MODALS The modal auxiliaries generally express speaker’s attitudes. For example, modals can express that a speaker feels something is necessary, advisable, permissible, possible or probable.
Can, could, had better, may, might, must, ought to, shall, should, will, would
Modals that express Necessity or obligation Must Have to Have got to (informal) Youmusteathealthyfood!
Modals that express Advisability Should Ought (to) Have better Could Youshould drinkwater
Past form of should Should + past participle Example: You should have called us You should have written the essay last week
Expressing Expectations Be supposed to expresses the idea that someone expects something to happen also scheduled events Ex: The meeting is supposed to begin at 08:00 am
Expresses expectations about behavior Ex: The kids are supposed to clean up their room Be supposed to in the past expresses unfulfilled expectations Ex: Jack was supposed to call me last night. I wonder why he didn’t.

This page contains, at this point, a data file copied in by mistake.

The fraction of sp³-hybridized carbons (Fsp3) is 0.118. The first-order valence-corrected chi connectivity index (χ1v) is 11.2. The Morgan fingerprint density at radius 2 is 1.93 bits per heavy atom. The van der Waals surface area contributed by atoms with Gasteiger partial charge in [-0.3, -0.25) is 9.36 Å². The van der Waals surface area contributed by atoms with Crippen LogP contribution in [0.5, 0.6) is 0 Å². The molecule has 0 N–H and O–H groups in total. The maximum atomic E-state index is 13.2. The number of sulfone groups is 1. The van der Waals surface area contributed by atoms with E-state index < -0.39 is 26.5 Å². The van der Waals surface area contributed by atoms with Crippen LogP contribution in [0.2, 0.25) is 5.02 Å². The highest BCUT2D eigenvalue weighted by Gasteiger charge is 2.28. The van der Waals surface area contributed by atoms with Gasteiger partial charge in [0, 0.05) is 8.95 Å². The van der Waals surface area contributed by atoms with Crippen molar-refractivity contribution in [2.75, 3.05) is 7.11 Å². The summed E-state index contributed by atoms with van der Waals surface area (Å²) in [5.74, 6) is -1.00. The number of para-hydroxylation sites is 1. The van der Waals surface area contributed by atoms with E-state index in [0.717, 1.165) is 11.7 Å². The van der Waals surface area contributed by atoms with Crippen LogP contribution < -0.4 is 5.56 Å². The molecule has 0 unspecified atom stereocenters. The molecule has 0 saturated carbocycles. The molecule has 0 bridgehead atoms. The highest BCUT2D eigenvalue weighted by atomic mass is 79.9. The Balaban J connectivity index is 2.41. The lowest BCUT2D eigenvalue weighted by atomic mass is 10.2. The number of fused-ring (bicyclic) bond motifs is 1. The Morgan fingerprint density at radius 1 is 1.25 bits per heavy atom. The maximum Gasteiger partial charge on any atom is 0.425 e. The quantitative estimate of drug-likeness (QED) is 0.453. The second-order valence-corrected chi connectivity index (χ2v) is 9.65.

Polite requests with “I” as the subject May or Might and Could I are used to request permission. They are equally polite Ex: May I use your bathroom? Could I borrow your bathroom?
Can I is used informally to request permission, especially if the speaker is talking to someone he knows fairly well Ex: Can I use the bathroom?
Polite request with “you” as the subject The meaning of Would you, will you, could you is the same. Would you is more common and is often considered more polite. The degree of politeness is often determine by the speaker’s tone of voice Ex: Would you please pass me the bottle? Will you please pass me the bottle? Could you please pass me the bottle? The auxiliary “Can” is often used informally. It sounds less polite than Could you and would you. Ex: Can you please pass me the bottle?
Polite request with would you mind Asking for permission Would you mind, if I is followed by the simple past Ex: Would you mind if I closed the door? Is the same if I say: May I closed the door? Will I cause you any trouble if I close the door?
Making suggestions: Let’s, why don’t, shall I/we Let’sis followed by the simple form of a verb Negative form: let’s + no + simple verb Ex: Let’s go to a movie Let’s not go to a movie Let’s stay home. Why don’t is used to make friendly suggestions Why don’t we go to a movie?